DENVER — Local harsh noise artist Jeremy Phillips halted progress on his upcoming EP today when he couldn’t determine which of his songs were finished, scene sources report.
“Goddammit… not again,” said Phillips, who is better known in the noise scene by the name HorsePope. “This always happens — I step away for a week, and when I get back, I have no idea which Logic files are complete and which ones still need bitcrushing. Look at this track — this version has five compressors on it, and this other one has three compressors and a bunch of ring mods. They’re both felony-level auditory assaults, sure, but which one did I leave off on? It’s not like I can just listen to them to check — I can’t make heads or tails of this shit.”
Phillips vented his frustration on the internet, where other noise musicians were empathetic to his struggle.
“Yeah, that’s a pretty common problem,” said April Martin, vocalist and electromagnet player for noise band NoseFrida the Snotsucker. “It can be hard to decide when things are finished: you agonize over whether a track has enough samples of tearing sheet metal, or whether you should go down to the emergency room to pick up more field recordings. Perfectionism is rampant in the scene, but sometimes, you have to put your foot down and say, ‘I’m only gonna do one take of this unlistenable feedback loop, and it’ll have to be good enough no matter what.’”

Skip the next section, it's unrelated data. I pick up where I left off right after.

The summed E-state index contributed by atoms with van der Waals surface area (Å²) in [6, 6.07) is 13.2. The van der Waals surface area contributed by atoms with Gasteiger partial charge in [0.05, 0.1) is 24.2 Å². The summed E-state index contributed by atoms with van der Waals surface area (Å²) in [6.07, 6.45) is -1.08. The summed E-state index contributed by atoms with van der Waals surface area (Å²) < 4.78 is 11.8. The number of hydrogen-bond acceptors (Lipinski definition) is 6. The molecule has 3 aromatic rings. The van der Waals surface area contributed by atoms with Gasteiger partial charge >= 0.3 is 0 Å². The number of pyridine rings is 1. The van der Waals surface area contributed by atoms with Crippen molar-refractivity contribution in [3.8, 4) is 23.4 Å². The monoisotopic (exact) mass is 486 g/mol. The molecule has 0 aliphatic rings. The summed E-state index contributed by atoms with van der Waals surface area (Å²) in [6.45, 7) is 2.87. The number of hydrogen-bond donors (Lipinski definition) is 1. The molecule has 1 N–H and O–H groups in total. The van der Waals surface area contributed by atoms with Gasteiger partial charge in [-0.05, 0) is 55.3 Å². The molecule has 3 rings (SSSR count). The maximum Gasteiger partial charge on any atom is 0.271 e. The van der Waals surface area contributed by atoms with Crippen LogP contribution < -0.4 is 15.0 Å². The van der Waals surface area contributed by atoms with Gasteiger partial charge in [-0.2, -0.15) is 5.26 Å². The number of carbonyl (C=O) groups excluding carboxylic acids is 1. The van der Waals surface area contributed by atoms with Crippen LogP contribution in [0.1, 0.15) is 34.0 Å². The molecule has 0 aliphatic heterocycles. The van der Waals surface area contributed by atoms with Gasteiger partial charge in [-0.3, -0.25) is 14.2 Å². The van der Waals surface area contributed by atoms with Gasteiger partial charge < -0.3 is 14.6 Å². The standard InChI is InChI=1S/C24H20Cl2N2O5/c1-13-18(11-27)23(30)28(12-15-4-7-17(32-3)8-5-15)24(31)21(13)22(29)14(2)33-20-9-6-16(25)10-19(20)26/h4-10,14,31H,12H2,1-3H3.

While Phillips’s fellow noise artists voiced their solidarity, his listeners worried that his creative frustrations might carry over into his music.
“Lately, HorsePope’s work seems a bit sloppy,” said noise fan Mishka “Clot” Khatri. “His old shit was laser-focused perfection, but I barely made it through the ‘cat in a dishwasher’ part of his last album before I noticed how unfinished it sounded. There’s nothing worse than a rushed, uninspired noise track, you know what I mean?”
“Oh, you don’t?” Khatri continued. “Well, it’s easy to tell when you know what to look for. You just gotta… I mean, once you notice the, uh… hold up, let me smoke a bowl real quick, and then I’ll break it down for you.”
At press time, Phillips was attempting to alleviate his creative block by staring into television static and listening to recordings of car crashes.